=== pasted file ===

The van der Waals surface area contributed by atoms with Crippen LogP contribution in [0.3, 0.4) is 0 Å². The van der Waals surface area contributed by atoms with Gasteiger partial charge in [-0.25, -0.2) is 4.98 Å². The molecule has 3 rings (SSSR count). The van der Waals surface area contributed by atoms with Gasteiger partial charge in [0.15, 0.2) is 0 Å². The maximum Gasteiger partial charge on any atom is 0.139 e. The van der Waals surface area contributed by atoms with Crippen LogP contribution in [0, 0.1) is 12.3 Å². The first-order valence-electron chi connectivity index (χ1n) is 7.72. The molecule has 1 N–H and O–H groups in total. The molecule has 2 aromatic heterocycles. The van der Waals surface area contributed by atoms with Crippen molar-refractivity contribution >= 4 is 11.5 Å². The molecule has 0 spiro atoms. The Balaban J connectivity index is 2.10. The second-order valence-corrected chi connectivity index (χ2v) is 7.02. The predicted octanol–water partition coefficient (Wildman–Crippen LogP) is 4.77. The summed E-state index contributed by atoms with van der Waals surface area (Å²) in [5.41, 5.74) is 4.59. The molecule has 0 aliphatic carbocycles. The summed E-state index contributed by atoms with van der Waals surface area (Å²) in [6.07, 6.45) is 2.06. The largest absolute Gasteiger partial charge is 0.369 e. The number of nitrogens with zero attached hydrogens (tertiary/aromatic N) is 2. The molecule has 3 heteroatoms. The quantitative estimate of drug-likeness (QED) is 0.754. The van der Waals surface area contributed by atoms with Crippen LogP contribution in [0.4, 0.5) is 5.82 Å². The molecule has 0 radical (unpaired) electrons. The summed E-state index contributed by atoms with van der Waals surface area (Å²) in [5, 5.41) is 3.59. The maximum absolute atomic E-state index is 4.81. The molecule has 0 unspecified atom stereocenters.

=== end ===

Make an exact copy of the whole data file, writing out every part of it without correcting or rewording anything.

The van der Waals surface area contributed by atoms with Crippen LogP contribution in [0.3, 0.4) is 0 Å². The van der Waals surface area contributed by atoms with Gasteiger partial charge in [-0.25, -0.2) is 4.98 Å². The molecule has 3 rings (SSSR count). The van der Waals surface area contributed by atoms with Gasteiger partial charge in [0.15, 0.2) is 0 Å². The maximum Gasteiger partial charge on any atom is 0.139 e. The van der Waals surface area contributed by atoms with Crippen LogP contribution in [0, 0.1) is 12.3 Å². The first-order valence-electron chi connectivity index (χ1n) is 7.72. The molecule has 1 N–H and O–H groups in total. The molecule has 2 aromatic heterocycles. The van der Waals surface area contributed by atoms with Crippen molar-refractivity contribution >= 4 is 11.5 Å². The molecule has 0 spiro atoms. The Balaban J connectivity index is 2.10. The second-order valence-corrected chi connectivity index (χ2v) is 7.02. The predicted octanol–water partition coefficient (Wildman–Crippen LogP) is 4.77. The summed E-state index contributed by atoms with van der Waals surface area (Å²) in [5.41, 5.74) is 4.59. The molecule has 0 aliphatic carbocycles. The summed E-state index contributed by atoms with van der Waals surface area (Å²) in [6.07, 6.45) is 2.06. The largest absolute Gasteiger partial charge is 0.369 e. The number of nitrogens with zero attached hydrogens (tertiary/aromatic N) is 2. The molecule has 3 heteroatoms. The quantitative estimate of drug-likeness (QED) is 0.754. The van der Waals surface area contributed by atoms with Crippen LogP contribution in [0.4, 0.5) is 5.82 Å². The molecule has 0 radical (unpaired) electrons. The summed E-state index contributed by atoms with van der Waals surface area (Å²) in [5, 5.41) is 3.59. The maximum absolute atomic E-state index is 4.81. The molecule has 0 unspecified atom stereocenters.